Can’t Do a Push Up? Here’s Three Variations We Bet You Can Do
Let’s start with a question—What medication has been proven to have all of the following effects?
✓ Decreased risk of all-cause mortality
✓ Protective effects for hypertension
✓ Reduced metabolic syndrome prevalence
✓ Lesser likelihood of future cardiovascular events
The answer is actually not a pill at all—it’s push ups. Research shows that the ability to do push ups is correlated with better cardiovascular health and increased longevity. Although you may currently think there’s no chance you can successfully complete a push up, we’re here to remind you that there are other variations of this exercise that we bet you can do.
At MovementX, we believe that no matter your age or ability level, the healthier your body can move, the more fully you can live your best life. That’s why our team of specialized physical therapists and personal trainers put together this list of the 3 best variations of the push up exercise that you can practice and officially say “I can do a push up!”
Before Getting Started
While all physical therapists are highly-trained movement health professionals, there are many instances where working with a physical therapist who specializes in the particular area of care you need is best. When you sign up to seek physical therapy care with MovementX, we’ll do an in depth assessment of your needs to make sure that we can provide the most effective and personalized treatment with a specialized physical therapist you can trust. You may already know a MovementX physical therapist near you in one of our many locations who you’d prefer to work with. Regardless, finding a specialist in the care you need is one of the most important factors in attaining the results you want.
Level 1: The Wall Push-Up
Setup: Place your hands on a sturdy wall slightly further than shoulder width apart. Carefully walk your feet back away from the wall until they are about 2-4 feet away from it. Keep your body straight as you support yourself with pressure through your arms and hands.
Movement: Bend your elbows to allow your body to come towards the wall. When your chest approaches the wall and elbows reach a 90deg angle, push back to your start position. Try breathing in when moving towards the wall and out when pushing it away. Your heels may come up off of the floor.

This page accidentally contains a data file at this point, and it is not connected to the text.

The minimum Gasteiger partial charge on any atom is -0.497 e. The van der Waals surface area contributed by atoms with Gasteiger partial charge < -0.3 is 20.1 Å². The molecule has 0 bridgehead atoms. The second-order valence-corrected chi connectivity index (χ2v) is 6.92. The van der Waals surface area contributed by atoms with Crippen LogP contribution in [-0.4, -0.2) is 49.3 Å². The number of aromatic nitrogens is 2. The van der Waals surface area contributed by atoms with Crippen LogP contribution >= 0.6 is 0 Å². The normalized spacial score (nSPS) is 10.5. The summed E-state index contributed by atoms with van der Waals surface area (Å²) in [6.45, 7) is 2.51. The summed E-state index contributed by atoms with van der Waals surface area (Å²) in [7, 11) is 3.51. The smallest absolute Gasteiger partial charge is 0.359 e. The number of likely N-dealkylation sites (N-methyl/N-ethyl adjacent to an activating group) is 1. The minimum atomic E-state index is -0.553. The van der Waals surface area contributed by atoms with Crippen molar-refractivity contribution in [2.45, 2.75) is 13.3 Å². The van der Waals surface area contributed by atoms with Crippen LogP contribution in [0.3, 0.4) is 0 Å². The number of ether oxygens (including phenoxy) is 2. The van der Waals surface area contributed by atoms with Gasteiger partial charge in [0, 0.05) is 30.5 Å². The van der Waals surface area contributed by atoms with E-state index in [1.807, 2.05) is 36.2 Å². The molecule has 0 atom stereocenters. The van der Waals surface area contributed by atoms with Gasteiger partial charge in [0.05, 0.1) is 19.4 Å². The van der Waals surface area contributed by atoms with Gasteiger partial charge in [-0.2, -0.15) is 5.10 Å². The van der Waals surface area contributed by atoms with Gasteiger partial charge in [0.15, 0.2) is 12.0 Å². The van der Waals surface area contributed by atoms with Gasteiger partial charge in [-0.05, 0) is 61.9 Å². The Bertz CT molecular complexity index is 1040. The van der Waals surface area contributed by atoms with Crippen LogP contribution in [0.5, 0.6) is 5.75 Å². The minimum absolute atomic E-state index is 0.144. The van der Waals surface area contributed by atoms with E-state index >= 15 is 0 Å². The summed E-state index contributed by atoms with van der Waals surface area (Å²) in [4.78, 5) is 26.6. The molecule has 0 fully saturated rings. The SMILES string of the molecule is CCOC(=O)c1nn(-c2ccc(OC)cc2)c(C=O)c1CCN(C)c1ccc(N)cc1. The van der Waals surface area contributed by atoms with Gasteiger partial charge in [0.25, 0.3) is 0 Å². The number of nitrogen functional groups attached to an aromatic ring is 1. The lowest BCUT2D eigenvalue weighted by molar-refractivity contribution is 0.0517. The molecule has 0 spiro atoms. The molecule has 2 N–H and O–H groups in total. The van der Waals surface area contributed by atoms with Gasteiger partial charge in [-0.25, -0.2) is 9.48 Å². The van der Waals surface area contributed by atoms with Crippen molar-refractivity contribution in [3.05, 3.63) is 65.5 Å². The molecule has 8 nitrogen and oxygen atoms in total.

What you should feel: This is great work for both your chest and your shoulders, so you should feel muscle exertion there. Also, this will activate your core, especially at a greater angle / bigger step away from the wall.
What you should not feel: Elbow, wrist, or back pain. If you do, feel free to consult with our team of physical therapists and personal trainers to find out the root cause and what you can do to fix it.
Pro Tips: The placement of your feet in relation to the wall will increase difficulty as you step away from wall and decrease difficulty as you step closer to wall.
Progression criteria to next level of difficulty: Once you can complete 20 wall push-ups with good form and control, progress to level 2!
Level 2: The Elevated Push-Up
Setup: Place your hands on a sturdy chair, couch, countertop, or other elevated object slightly further than shoulder width apart. Carefully walk your feet back away from the object until they are about 3-5 feet away from it. Keep your body straight as you support yourself with pressure through your arms and hands.
Movement: Bend your elbows to allow your body to come downwards as a unit. When your elbows reach a 90deg angle, push back up to your start position. Try breathing in when moving downwards and out when pushing back up. Your heels will likely come up off of the floor.